Risk Factor for Early Death in Cancer Patients: Bankruptcy

Fran Lowry

January 28, 2016

For patients diagnosed with cancer, mortality rates are higher in those who file for bankruptcy because of the cost of their treatment than their counterparts who remain financially solvent.

In a study that linked data from the SEER Cancer Registry for the state of Washington with bankruptcy records for that region, the risk for death was 80% higher in cancer patients who filed for bankruptcy than in those who did not.

The study, led by Scott D. Ramsey, MD, PhD, from the Fred Hutchinson Cancer Research Center in Seattle, was published online January 25 in the Journal of Clinical Oncology.

"For people who experience extreme financial distress during cancer, mortality suffers greatly," Dr Ramsey told Medscape Medical News.

In earlier work, Dr Ramsey and his team of researchers found that many cancer patients are in danger of going bankrupt.

This is believed to be the first study to show an association between filing for bankruptcy and poorer survival.

There is no question about the validity.

"We linked several bankruptcy records with our SEER Cancer Registry, which is the National Cancer Institute's registry for Washington state, so the data are very accurate. There is no question about the validity of the bankruptcies, the deaths, or the cancer cases," he said.

Treatment Decision Needs to Consider Cost

Dr Scott Ramsey

"We have been involved in a number of studies that show that cancer patients suffer financial hardships. In fact, it's now a hot topic. The new term people are using is 'financial toxicity'," Dr Ramsey reported.

In fact, research has shown that more than one-third of cancer patients worry about bankruptcy because of the cost of treatment.

A previous study showed that 37.1% of 480 patients surveyed reported being "seriously or very seriously" concerned about bankruptcy because of medical bills, 41.7% reported paying more for healthcare during the previous 12 months, and one-third reported being were very concerned about the out-of-pocket costs for hospitalization, mediations, lab tests, and scans, as reported by Medscape Medical News.

Their fears are well-founded, Dr Ramsey noted.

In 2013, he and his group found that patients diagnosed with cancer were 2.5 times more likely to file for bankruptcy than those not diagnosed with cancer (Health Aff [Millwood]. 2013;32:1143-1152).

"Between 30% and 45% of patients who have cancer are now experiencing some degree of financial toxicity, which we define as remortgaging your house, selling your house, using up all your assets, or borrowing money from friends in order to pay for your treatment," he said.

In the current study, the SEER data showed that 231,596 Washingtonians were diagnosed with cancer from 1995 to 2009. Of these, 4728 filed for bankruptcy.

The team compared mortality outcomes in 3841 cancer patients who filed for bankruptcy and 3841 who did not.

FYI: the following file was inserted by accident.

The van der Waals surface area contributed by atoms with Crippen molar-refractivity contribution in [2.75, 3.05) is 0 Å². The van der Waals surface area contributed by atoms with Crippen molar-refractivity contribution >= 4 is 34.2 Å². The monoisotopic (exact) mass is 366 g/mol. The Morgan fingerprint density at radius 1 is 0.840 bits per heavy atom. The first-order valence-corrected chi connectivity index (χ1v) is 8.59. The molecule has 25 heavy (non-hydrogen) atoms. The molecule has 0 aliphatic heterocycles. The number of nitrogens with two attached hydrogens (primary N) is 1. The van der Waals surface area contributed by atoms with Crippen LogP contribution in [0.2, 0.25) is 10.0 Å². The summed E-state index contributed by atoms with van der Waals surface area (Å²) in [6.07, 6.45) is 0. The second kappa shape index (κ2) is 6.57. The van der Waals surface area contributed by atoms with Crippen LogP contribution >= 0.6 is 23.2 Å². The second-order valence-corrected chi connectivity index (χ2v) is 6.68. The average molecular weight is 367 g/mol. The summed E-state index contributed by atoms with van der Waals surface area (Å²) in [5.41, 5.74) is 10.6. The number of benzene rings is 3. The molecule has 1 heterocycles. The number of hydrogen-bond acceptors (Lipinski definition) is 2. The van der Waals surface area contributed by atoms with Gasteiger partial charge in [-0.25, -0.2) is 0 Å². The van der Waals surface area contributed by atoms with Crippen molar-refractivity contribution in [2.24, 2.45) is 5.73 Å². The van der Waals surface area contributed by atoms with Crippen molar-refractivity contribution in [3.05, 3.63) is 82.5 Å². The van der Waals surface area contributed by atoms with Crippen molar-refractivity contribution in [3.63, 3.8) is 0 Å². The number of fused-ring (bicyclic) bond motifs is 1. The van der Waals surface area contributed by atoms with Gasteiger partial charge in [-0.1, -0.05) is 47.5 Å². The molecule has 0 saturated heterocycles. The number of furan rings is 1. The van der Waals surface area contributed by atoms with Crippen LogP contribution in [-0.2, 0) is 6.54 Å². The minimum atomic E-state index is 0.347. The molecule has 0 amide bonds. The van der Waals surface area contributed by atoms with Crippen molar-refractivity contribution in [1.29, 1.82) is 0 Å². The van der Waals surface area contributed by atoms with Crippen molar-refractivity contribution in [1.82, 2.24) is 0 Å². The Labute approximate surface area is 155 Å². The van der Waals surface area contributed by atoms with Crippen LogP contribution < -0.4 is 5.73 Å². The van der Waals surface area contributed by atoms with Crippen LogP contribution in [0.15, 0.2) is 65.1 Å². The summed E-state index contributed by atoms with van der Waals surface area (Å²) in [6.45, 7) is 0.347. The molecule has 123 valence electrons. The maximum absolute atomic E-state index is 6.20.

Age, sex, cancer type, cancer stage, and socioeconomic status were similar in the two groups. Mean age was 53 years in the study cohort, mean income was $49,000, and 54% of the patients were men, 86% were white, 60% were married, 91% lived in urban areas, and 84% had local or regional disease at diagnosis.

initial treatments were similar in the two groups.

For patients who filed for bankruptcy, compared with those who did not, the adjusted hazard ratio (HR) for mortality was 1.79 (95% confidence interval [CI], 1.64 - 1.96).

For patients with specific cancers — breast, lung, colorectal, and prostate — mortality rates were significantly higher in those who filed for bankruptcy than in those who did not.

For patients with prostate cancer, the risk for mortality was twice as high in those who filed for bankruptcy as in those who did not (HR, 2.07; 95% CI, 1.56 - 2.74). For patients with colorectal patients, the risk was almost 2.5 times as high (HR, 2.47; 95% CI, 1.85 - 3.31).

"We suspect that even less-severe forms of financial distress that do not result in bankruptcy are also potentially fatal," Dr Ramsey stated. He speculated that bankruptcy might hasten death because patients are not finishing or even starting planned treatments.

"It may well be that the stress of the bankruptcy on top of the stress of the cancer has some physical effect. Those would be the most likely things, I would think," Dr Ramsey explained.

"The problem of the extreme cost of medical treatment is making it hard for people to get the care that they thought they were going to get. This is something that, as a society, we have not been able to face," he added.

Because cancer care is now so expensive, focusing on access to care is not sufficient, he pointed out. Cost can influence compliance with treatment, and should be taken into account during treatment deliberations.

For patients with gastric cancer, for example, costs can vary widely, according to treatment, but the differences in efficacy are negligible.

In fact, the least and most expensive treatments are equally recommended by guideline groups. But for 6 months of treatment, the least expensive is $800 and the most expensive is $57,000.

"Practitioners may need to consider the financial health of their patients as a matter of course, simultaneously with the initiation of therapy," Dr Ramsey said.

This study was funded by the National Institutes of Health. Dr Ramsey has disclosed no relevant financial relationships.

J Clin Oncol. Published online January 25, 2016. Abstract


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